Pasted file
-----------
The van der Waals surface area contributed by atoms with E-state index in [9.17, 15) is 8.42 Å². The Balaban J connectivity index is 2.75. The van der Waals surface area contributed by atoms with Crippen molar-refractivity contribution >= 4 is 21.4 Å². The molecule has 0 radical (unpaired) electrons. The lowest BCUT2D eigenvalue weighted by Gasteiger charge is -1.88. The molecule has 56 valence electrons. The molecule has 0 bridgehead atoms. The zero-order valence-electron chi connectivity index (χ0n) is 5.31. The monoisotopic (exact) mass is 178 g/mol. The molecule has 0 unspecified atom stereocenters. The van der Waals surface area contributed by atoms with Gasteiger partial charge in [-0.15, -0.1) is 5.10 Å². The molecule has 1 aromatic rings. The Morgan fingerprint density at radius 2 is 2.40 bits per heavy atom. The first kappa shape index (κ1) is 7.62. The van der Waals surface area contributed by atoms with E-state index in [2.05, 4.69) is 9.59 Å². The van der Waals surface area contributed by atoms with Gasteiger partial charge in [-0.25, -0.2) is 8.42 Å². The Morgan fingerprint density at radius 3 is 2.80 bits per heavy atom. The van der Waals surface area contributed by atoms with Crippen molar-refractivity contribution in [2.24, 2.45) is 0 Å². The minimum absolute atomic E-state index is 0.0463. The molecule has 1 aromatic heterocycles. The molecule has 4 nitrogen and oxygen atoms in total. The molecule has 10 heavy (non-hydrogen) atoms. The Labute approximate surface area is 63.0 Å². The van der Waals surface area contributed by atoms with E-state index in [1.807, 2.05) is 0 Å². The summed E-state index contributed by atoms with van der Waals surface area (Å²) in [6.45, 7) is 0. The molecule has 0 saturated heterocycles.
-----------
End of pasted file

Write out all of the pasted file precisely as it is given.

The van der Waals surface area contributed by atoms with E-state index in [9.17, 15) is 8.42 Å². The Balaban J connectivity index is 2.75. The van der Waals surface area contributed by atoms with Crippen molar-refractivity contribution >= 4 is 21.4 Å². The molecule has 0 radical (unpaired) electrons. The lowest BCUT2D eigenvalue weighted by Gasteiger charge is -1.88. The molecule has 56 valence electrons. The molecule has 0 bridgehead atoms. The zero-order valence-electron chi connectivity index (χ0n) is 5.31. The monoisotopic (exact) mass is 178 g/mol. The molecule has 0 unspecified atom stereocenters. The van der Waals surface area contributed by atoms with Gasteiger partial charge in [-0.15, -0.1) is 5.10 Å². The molecule has 1 aromatic rings. The Morgan fingerprint density at radius 2 is 2.40 bits per heavy atom. The first kappa shape index (κ1) is 7.62. The van der Waals surface area contributed by atoms with E-state index in [2.05, 4.69) is 9.59 Å². The van der Waals surface area contributed by atoms with Gasteiger partial charge in [-0.25, -0.2) is 8.42 Å². The Morgan fingerprint density at radius 3 is 2.80 bits per heavy atom. The van der Waals surface area contributed by atoms with Crippen molar-refractivity contribution in [2.24, 2.45) is 0 Å². The minimum absolute atomic E-state index is 0.0463. The molecule has 1 aromatic heterocycles. The molecule has 4 nitrogen and oxygen atoms in total. The molecule has 10 heavy (non-hydrogen) atoms. The Labute approximate surface area is 63.0 Å². The van der Waals surface area contributed by atoms with E-state index in [1.807, 2.05) is 0 Å². The summed E-state index contributed by atoms with van der Waals surface area (Å²) in [6.45, 7) is 0. The molecule has 0 saturated heterocycles.